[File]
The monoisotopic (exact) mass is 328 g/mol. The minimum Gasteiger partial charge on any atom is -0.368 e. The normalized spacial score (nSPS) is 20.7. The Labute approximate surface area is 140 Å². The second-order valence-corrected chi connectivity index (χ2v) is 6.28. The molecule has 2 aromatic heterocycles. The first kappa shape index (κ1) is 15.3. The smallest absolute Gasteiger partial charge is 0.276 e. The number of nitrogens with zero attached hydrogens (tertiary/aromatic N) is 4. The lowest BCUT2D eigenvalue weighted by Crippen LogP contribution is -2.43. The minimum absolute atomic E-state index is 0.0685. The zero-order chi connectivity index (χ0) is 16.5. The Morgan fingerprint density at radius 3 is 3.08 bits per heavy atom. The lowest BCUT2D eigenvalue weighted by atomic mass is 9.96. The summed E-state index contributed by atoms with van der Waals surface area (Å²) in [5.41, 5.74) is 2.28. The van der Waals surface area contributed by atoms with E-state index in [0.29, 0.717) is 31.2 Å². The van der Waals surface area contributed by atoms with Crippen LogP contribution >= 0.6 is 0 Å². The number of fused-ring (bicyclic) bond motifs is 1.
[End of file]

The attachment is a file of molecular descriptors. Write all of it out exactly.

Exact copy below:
The monoisotopic (exact) mass is 328 g/mol. The minimum Gasteiger partial charge on any atom is -0.368 e. The normalized spacial score (nSPS) is 20.7. The Labute approximate surface area is 140 Å². The second-order valence-corrected chi connectivity index (χ2v) is 6.28. The molecule has 2 aromatic heterocycles. The first kappa shape index (κ1) is 15.3. The smallest absolute Gasteiger partial charge is 0.276 e. The number of nitrogens with zero attached hydrogens (tertiary/aromatic N) is 4. The lowest BCUT2D eigenvalue weighted by Crippen LogP contribution is -2.43. The minimum absolute atomic E-state index is 0.0685. The zero-order chi connectivity index (χ0) is 16.5. The Morgan fingerprint density at radius 3 is 3.08 bits per heavy atom. The lowest BCUT2D eigenvalue weighted by atomic mass is 9.96. The summed E-state index contributed by atoms with van der Waals surface area (Å²) in [5.41, 5.74) is 2.28. The van der Waals surface area contributed by atoms with E-state index in [0.29, 0.717) is 31.2 Å². The van der Waals surface area contributed by atoms with Crippen LogP contribution >= 0.6 is 0 Å². The number of fused-ring (bicyclic) bond motifs is 1.